Exit From Euro Unlikely After Greek Election

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Pro-bailout parties in Greece have taken a little over 40 percent of the vote in the election on Sunday, calming global fears of a Euro exit, if they can form a government. 

The New Democracy party took 29.5 percent of the vote on Sunday, while the PASOK socialists took 12.3 percent according to numbers released by Greece's interior ministry. The Radical Left Coalition (SYRIZA) took in 27.1 percent of the vote. Because the winning party gets a 50-seat bonus, if New Democracy and the PASOK party can strike a deal they'll be able to form a majority government. "I am relieved," New Democracy leader Antonis Samaras told Reuters. "I am relieved for Greece and Europe. As soon as possible we will form a government." New Democracy and PASOK will spend the next week hashing out a deal to form a ruling coalition government, something New Democracy couldn't do in May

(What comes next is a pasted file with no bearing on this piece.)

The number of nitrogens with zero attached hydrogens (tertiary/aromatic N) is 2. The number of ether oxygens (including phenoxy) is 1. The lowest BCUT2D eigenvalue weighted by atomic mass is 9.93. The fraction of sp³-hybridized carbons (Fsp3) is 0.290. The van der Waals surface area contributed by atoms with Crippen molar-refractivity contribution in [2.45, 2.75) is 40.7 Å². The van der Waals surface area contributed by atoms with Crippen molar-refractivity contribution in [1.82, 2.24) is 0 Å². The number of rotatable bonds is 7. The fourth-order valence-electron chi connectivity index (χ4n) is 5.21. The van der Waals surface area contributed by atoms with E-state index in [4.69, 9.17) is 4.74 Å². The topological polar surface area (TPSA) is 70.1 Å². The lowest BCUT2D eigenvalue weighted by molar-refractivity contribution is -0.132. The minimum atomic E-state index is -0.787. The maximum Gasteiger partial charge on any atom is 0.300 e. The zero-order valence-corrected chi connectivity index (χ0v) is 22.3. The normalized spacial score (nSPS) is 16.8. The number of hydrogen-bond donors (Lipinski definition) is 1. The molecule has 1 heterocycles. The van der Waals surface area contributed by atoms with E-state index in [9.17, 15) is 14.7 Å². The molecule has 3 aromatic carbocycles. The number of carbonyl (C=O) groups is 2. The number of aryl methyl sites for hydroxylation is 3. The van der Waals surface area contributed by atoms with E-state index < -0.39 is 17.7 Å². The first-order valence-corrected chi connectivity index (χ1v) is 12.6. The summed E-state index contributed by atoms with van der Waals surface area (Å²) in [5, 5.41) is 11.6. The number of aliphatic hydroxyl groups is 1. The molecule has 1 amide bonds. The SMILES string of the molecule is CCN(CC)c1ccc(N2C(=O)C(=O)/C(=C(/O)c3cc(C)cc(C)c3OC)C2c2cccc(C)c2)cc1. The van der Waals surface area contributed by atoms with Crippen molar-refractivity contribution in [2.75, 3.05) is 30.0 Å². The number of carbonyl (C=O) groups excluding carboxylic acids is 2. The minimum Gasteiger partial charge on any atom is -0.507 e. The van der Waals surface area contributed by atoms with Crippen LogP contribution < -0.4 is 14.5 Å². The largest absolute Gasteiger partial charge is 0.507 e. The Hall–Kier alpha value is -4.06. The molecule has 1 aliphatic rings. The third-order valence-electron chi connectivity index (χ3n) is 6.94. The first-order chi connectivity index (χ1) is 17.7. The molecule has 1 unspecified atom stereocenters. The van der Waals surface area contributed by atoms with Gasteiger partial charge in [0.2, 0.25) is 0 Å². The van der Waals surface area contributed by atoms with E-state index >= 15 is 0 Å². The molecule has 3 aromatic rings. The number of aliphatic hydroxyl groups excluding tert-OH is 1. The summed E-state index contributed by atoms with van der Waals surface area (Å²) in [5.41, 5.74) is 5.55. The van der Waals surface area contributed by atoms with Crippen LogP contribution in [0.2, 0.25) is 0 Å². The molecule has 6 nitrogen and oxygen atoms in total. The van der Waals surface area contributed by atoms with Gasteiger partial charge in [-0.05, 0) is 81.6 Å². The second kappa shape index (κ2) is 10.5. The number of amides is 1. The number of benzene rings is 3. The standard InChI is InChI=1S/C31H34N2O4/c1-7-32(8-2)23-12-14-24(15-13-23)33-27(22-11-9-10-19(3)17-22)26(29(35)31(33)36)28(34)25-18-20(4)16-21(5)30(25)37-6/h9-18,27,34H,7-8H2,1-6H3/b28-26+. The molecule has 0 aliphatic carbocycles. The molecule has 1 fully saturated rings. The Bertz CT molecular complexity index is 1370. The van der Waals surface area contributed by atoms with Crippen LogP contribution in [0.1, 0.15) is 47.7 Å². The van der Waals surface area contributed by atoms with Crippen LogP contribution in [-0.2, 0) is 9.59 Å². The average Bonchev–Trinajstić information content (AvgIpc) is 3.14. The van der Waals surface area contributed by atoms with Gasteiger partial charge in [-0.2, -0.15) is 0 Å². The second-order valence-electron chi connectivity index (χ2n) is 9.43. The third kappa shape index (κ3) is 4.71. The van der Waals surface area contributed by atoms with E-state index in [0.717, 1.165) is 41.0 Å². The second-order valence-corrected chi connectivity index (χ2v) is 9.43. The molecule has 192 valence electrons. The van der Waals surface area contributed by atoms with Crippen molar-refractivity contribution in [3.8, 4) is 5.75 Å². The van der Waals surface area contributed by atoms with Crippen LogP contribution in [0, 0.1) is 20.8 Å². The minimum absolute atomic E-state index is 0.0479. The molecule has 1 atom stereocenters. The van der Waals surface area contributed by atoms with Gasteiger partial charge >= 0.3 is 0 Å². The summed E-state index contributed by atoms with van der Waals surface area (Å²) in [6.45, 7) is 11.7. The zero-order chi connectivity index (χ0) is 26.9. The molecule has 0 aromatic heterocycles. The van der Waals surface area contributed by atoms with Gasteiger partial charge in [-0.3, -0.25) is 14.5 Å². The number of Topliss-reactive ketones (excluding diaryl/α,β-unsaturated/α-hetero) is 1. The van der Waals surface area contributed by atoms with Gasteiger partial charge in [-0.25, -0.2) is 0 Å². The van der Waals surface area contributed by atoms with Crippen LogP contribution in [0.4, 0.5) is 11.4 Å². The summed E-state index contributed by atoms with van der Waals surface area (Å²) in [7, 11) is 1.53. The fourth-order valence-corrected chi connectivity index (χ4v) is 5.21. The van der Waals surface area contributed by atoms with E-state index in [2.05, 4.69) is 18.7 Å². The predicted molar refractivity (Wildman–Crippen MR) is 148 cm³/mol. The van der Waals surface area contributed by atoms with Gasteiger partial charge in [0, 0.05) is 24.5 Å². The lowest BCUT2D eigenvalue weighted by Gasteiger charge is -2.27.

Should they succeed in forming a coalition government, fears of a Euro exit and the nightmares that might follow should finally die down. The Wall Street Journal thinks the New Democracy win "could set off a relief rally on global financial markets Monday," even though Greece could go back to the polls if they fail to reach a deal. 

New Democracy supports the bailout packages offered by other Eurozone countries, and don't plan on separating from the Euro. "The Greek people voted today to stay on the European course and remain in the euro zone... there will be no more adventures, Greece's place in Europe will not be put in doubt," Samaras said in his victory speech. 

This article is from the archive of our partner The Wire.